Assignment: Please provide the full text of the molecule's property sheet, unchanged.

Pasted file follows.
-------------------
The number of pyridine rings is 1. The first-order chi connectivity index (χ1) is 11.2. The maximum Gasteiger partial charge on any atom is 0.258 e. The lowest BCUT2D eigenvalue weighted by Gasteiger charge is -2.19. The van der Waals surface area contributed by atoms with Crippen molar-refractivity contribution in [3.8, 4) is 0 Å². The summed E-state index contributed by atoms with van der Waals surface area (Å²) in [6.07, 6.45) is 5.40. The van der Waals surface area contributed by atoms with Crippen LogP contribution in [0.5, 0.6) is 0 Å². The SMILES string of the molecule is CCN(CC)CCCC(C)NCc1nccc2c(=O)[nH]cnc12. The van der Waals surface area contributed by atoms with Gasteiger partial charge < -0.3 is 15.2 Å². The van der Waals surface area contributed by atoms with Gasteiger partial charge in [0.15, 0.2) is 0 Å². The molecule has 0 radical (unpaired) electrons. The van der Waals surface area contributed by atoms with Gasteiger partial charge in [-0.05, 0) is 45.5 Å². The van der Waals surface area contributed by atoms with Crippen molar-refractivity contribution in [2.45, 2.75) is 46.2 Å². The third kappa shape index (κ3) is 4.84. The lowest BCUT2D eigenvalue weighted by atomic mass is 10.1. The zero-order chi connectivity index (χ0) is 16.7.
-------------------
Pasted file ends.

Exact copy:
The number of pyridine rings is 1. The first-order chi connectivity index (χ1) is 11.2. The maximum Gasteiger partial charge on any atom is 0.258 e. The lowest BCUT2D eigenvalue weighted by Gasteiger charge is -2.19. The van der Waals surface area contributed by atoms with Crippen molar-refractivity contribution in [3.8, 4) is 0 Å². The summed E-state index contributed by atoms with van der Waals surface area (Å²) in [6.07, 6.45) is 5.40. The van der Waals surface area contributed by atoms with Crippen LogP contribution in [0.5, 0.6) is 0 Å². The SMILES string of the molecule is CCN(CC)CCCC(C)NCc1nccc2c(=O)[nH]cnc12. The van der Waals surface area contributed by atoms with Gasteiger partial charge < -0.3 is 15.2 Å². The van der Waals surface area contributed by atoms with Gasteiger partial charge in [0.15, 0.2) is 0 Å². The molecule has 0 radical (unpaired) electrons. The van der Waals surface area contributed by atoms with Gasteiger partial charge in [-0.05, 0) is 45.5 Å². The van der Waals surface area contributed by atoms with Crippen molar-refractivity contribution in [2.45, 2.75) is 46.2 Å². The third kappa shape index (κ3) is 4.84. The lowest BCUT2D eigenvalue weighted by atomic mass is 10.1. The zero-order chi connectivity index (χ0) is 16.7.